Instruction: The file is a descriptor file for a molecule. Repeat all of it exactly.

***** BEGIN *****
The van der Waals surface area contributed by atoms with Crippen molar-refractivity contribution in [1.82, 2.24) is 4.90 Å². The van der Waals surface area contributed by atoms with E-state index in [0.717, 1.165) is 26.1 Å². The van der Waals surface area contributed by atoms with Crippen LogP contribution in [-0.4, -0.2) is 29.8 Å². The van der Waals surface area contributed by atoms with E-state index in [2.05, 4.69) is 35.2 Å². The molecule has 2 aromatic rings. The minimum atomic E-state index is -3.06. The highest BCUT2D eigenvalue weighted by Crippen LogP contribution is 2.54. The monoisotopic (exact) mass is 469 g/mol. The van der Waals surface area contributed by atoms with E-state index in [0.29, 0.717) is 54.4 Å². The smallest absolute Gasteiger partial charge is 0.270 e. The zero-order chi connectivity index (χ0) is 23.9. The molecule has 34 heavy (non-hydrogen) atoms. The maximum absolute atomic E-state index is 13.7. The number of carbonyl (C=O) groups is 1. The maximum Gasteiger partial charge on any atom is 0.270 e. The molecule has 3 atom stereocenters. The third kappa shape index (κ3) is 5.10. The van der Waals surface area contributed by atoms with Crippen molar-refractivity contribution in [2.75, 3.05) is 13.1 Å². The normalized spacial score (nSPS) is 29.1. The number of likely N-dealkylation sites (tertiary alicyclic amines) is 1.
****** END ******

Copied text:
The van der Waals surface area contributed by atoms with Crippen molar-refractivity contribution in [1.82, 2.24) is 4.90 Å². The van der Waals surface area contributed by atoms with E-state index in [0.717, 1.165) is 26.1 Å². The van der Waals surface area contributed by atoms with Crippen LogP contribution in [-0.4, -0.2) is 29.8 Å². The van der Waals surface area contributed by atoms with E-state index in [2.05, 4.69) is 35.2 Å². The molecule has 2 aromatic rings. The minimum atomic E-state index is -3.06. The highest BCUT2D eigenvalue weighted by Crippen LogP contribution is 2.54. The monoisotopic (exact) mass is 469 g/mol. The van der Waals surface area contributed by atoms with E-state index in [0.29, 0.717) is 54.4 Å². The smallest absolute Gasteiger partial charge is 0.270 e. The zero-order chi connectivity index (χ0) is 23.9. The molecule has 34 heavy (non-hydrogen) atoms. The maximum absolute atomic E-state index is 13.7. The number of carbonyl (C=O) groups is 1. The maximum Gasteiger partial charge on any atom is 0.270 e. The molecule has 3 atom stereocenters. The third kappa shape index (κ3) is 5.10. The van der Waals surface area contributed by atoms with Crippen molar-refractivity contribution in [2.75, 3.05) is 13.1 Å². The normalized spacial score (nSPS) is 29.1. The number of likely N-dealkylation sites (tertiary alicyclic amines) is 1.